The melody line moves upwards and Fohr moves from observing the stranger to addressing her: “I might have tried what you tried / I might have cried what’ve cried / I might have lied what you’ve lied / I might / I might have seen what you’ve seen / And I might have known what you’ve known / But I don’t know much of anything”. Fohr elongates that final “know” across seven syllables and lands on “much of anything” with humbled resignation, as if something terrible has taught her the limits of understanding.
In the second verse, still addressing the stranger, she sings “You’re my sister / You’re my sister”. Fohr then takes a moment and again sings “What a woman I passed / On 21st street”. But when she sings “street”, this time, she can’t move on. She sings the word “street” four times—each enunciation of the word is stretched across two bars of music while Fohr calls upon her four octaves of vocal range, percussive piano races in sympathy up and down its registers, and a valiant cello grounds it all. I think why Fohr invests all this energy in an ardent repetition of the word street is because the meaning of the word isn’t the point. That word is just where she is in the song when the wave of grief, love, and longing hits her.
I mentioned the high C in ‘Stranger’ earlier and the precise pitch of a note is not normally something I would even think to check, but that high C is a moment of potent somatic connection. Every time Fohr approaches that note, I find I have to pause, straighten my back, and take a breath in till it passes. This response is not deliberate and it feels like my body independently making itself spacious enough to accommodate all the sound and feeling in Fohr’s song. It feels like being filled with light.
The song ends with Fohr vocalising wordlessly—keening, ululating, channeling sounds that are ancient and ancestral to express a fathomless grief that comes from further inwards than language can go.
So: what is going on in ‘Stranger’? Well: who knows. Everyone will bring something different to and hear something different in a song like this. But you can hear the work of healing.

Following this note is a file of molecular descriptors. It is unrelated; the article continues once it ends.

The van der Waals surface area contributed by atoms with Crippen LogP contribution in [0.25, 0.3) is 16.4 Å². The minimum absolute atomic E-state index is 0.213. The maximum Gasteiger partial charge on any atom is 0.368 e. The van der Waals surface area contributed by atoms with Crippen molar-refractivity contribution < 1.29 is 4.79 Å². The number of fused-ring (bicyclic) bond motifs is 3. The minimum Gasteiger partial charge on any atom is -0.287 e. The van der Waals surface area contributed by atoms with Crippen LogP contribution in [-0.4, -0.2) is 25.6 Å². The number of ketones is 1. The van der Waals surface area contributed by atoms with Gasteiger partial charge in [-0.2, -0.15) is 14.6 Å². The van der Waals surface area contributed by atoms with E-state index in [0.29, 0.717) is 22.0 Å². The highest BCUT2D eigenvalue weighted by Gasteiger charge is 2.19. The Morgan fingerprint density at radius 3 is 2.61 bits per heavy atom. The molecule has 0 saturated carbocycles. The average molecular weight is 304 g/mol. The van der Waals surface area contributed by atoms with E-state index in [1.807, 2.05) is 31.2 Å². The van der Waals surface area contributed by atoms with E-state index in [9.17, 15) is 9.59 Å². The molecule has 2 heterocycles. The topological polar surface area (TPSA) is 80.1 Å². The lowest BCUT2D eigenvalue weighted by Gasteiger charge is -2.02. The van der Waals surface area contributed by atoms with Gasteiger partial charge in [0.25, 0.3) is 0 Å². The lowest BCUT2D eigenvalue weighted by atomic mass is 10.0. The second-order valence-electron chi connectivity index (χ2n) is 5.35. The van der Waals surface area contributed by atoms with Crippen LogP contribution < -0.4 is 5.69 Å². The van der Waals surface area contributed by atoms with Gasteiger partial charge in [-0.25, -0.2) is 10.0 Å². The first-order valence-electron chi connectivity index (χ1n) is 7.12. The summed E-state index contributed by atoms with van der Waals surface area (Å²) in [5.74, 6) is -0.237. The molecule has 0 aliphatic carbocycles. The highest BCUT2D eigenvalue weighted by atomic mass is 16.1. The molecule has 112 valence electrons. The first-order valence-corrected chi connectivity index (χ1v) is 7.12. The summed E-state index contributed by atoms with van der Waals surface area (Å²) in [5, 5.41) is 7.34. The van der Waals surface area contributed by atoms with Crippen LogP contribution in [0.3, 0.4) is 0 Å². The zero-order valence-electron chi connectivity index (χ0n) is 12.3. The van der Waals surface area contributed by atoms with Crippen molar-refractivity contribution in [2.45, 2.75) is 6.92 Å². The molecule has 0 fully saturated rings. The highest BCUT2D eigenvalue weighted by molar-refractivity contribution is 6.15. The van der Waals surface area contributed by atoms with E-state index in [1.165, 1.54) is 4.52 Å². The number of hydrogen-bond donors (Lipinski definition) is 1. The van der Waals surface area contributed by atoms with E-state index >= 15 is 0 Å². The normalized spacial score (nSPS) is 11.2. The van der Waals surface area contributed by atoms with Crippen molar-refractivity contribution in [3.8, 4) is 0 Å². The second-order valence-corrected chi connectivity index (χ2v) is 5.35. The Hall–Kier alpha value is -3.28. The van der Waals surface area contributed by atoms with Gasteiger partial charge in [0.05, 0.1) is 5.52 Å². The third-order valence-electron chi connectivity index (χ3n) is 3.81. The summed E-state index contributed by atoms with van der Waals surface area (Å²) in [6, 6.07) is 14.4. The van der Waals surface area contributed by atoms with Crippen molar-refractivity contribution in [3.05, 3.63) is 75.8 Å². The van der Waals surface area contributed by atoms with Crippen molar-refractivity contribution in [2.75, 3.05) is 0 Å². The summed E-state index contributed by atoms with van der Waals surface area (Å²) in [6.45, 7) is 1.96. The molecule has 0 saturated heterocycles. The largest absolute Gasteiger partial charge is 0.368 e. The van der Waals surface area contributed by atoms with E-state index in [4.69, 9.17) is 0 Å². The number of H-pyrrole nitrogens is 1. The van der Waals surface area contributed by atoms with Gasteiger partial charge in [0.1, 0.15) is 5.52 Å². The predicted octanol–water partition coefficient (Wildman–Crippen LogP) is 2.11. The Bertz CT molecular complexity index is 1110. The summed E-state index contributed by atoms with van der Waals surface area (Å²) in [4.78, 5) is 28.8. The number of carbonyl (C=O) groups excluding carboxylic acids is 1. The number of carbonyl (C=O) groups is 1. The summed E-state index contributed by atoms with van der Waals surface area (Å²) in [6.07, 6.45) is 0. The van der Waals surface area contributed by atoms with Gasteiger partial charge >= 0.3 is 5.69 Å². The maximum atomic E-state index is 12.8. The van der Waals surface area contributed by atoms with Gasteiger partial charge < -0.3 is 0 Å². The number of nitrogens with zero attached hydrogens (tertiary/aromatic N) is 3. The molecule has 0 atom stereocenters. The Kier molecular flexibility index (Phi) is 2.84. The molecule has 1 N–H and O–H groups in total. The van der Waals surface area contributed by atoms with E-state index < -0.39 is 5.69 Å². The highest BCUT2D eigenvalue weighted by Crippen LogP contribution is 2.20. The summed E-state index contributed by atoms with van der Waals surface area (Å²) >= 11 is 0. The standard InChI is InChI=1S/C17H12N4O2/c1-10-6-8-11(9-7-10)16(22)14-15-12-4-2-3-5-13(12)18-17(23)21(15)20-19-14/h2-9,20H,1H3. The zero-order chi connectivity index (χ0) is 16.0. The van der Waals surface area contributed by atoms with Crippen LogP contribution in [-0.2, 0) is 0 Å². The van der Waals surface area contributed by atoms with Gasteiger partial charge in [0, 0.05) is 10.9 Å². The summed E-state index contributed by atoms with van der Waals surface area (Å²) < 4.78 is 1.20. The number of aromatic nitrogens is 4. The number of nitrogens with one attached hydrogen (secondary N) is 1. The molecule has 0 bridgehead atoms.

As I hear it, Fohr articulates in this song both the unmooring earthquake shock of the death of friends and family and the dazzling gift of being alive alongside other people in the first place.
Fohr addresses the stranger as if she knows her and she sings “You’re my sister,” so the stranger is, paradoxically, per the rules of poetry, her sister. But how? Certainly, the singer may think that the stranger is her friend who has died. It’s so familiar: that illusory moment when you recognise a person walking past, only for the pit of your stomach to remind you one second later that it cannot, under any cirumstances, be them. Like when you wake from a thrilled relieved dream (“There you are! I heard you’d died!”) to relearn the grey fact that they are gone.
But just as possibly, the intensity of the singer’s grief has broadened and heightened her awareness of the preciousness of life; the splendour of every breath. The stranger is not a stranger because every woman alive is, in both a poetic and a concrete sense, her sister. Death’s looming imminence alerts the singer to the stupendous unlikeliness of two beings being born on the same planet at the same time who can recognise, understand, and appreciate each other; who can connect, if only for this vanishing, unrepeatable moment.
When you think how many forms the matter that makes up two people passing by in Chicago could have taken in the billions of years since the atoms that form them formed, how many light years could separate them if the Big Bang had banged slightly differently, then the distance between two humans on a street seems very small, and the use of the word ‘sister’ to describe a so-called stranger seems not so out of place. So Fohr allows the listener into her grief to remind us to rejoice because we are here, alive, together. John Cale sang “If you were still around / I’d hold you”. Circuit des Yeux sings: You are still around. Hold each other while you can.